Mehl went on to ask the panelists what some misperceptions of their faith traditions are that they face on a regular basis. Grewal said that the biggest misperception his religion faces is their identity and outward appearance, especially after 9/11. He said Sikhism is generally associated with the Islam community, but the Sikh Coalition, a legal organization for Sikhism that operates in New York City, verified that 99% of the turban-wearing population in the United States is Sikhs and only one percent is Muslim. He said that while Sikhs wear the turban for religious reasons, the Islamic community generally wears it as an ethnic attribute. Rahim said that as a Muslim, the biggest stereotype about Islam is Islamophobia itself.
“Post 9/11, I think nationally, the U.S. and most of the world went from knowing nothing about Islam to knowing all the wrong things about Islam,” said Rahim.
Rahim said that she began wearing a headscarf when she was 16, and she often faces questions of if she is oppressed or forced to wear the headscarf. She said she thinks it is difficult for people to separate culture from faith. Neiss said that there is a long history of anti-Semitism and misperceptions relating to Jewish people having too much power, having too much money, and being very greedy. She believes that the media contributes to these stereotypes.
Mehl proceeded to ask the panelists what each would hope for on a university campus that would make their academic experience successful and comfortable from their faith perspective. Neiss said she wished that there was a wider availability of kosher food on campus when she was in college. She also added that she wished there was the ability to reschedule exams and make up for missed classes due to Jewish holidays. Rahim agreed that she wished there was more access to kosher food, and she said it would be great if universities would accommodate more open prayer space for students and student religious groups. From a campus ministry perspective, DiSalvo said he would like to see humility and respect towards all students, regardless of their faith.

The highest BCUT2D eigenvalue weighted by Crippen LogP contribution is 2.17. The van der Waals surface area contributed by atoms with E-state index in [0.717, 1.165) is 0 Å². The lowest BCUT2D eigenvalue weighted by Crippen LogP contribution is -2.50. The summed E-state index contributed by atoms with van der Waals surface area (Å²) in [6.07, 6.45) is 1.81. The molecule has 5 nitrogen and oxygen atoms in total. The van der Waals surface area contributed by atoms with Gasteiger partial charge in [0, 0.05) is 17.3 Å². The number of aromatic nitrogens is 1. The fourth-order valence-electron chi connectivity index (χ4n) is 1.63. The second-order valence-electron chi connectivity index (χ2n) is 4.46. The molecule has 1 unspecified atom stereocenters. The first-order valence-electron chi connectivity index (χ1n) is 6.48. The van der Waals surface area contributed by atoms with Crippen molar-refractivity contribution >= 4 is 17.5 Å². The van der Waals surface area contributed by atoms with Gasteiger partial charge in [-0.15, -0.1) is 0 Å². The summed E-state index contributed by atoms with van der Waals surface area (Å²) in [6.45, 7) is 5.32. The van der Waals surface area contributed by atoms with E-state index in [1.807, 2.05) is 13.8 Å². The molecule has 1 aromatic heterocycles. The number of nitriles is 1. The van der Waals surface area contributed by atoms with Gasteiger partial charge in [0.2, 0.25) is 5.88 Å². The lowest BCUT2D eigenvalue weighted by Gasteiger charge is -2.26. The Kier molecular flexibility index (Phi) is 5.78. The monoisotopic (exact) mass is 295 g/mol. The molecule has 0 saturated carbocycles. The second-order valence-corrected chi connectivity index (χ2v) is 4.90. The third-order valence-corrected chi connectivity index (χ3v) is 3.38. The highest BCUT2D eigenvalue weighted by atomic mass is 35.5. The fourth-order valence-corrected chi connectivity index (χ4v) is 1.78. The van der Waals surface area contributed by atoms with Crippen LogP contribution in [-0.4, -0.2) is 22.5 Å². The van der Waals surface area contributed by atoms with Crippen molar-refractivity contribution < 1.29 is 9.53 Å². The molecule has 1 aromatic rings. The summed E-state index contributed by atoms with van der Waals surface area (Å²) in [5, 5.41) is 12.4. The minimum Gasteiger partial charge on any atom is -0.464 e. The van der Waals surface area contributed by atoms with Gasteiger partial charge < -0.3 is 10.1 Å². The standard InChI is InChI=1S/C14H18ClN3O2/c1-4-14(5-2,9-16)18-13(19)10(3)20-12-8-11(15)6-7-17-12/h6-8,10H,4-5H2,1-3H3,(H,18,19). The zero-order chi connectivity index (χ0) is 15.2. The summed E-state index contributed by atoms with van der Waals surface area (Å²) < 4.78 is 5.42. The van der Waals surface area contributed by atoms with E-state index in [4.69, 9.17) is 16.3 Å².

“Different individuals live out their faith in different ways,” said DiSalvo. “If you just go by what you’ve read in a book or the stereotypes you hear about in the media, then you’re completely lost. Getting to know each individual… and the way they live out their faith and their needs on your campus is the beginning.”
When the discussion panel ended, audience members had the opportunity to ask the panel questions and meet with the panelists one-on-one.
“It was nice to know similarities and differences between religions,” said Syeda Zaidi, senior, nursing. “It opens your mind a little more from the responses they gave.”
“I didn’t know anything about Sikhs,” said Shurouk Alkharabsheh, sophomore, biology. “It was very interesting what [Grewal] had to say.”
The Interfaith Partnership of Greater St. Louis is a collaborative nonprofit organization with over 30 years of history in bringing together religious communities for education, community service, celebrations, and growing partnerships. It is connected with over 30 faith-based communities in the St. Louis region, as well as with businesses, arts, education, and health institutions, and government and service organizations to raise awareness and understanding across religious boundaries and barriers.
(c) The Current 2015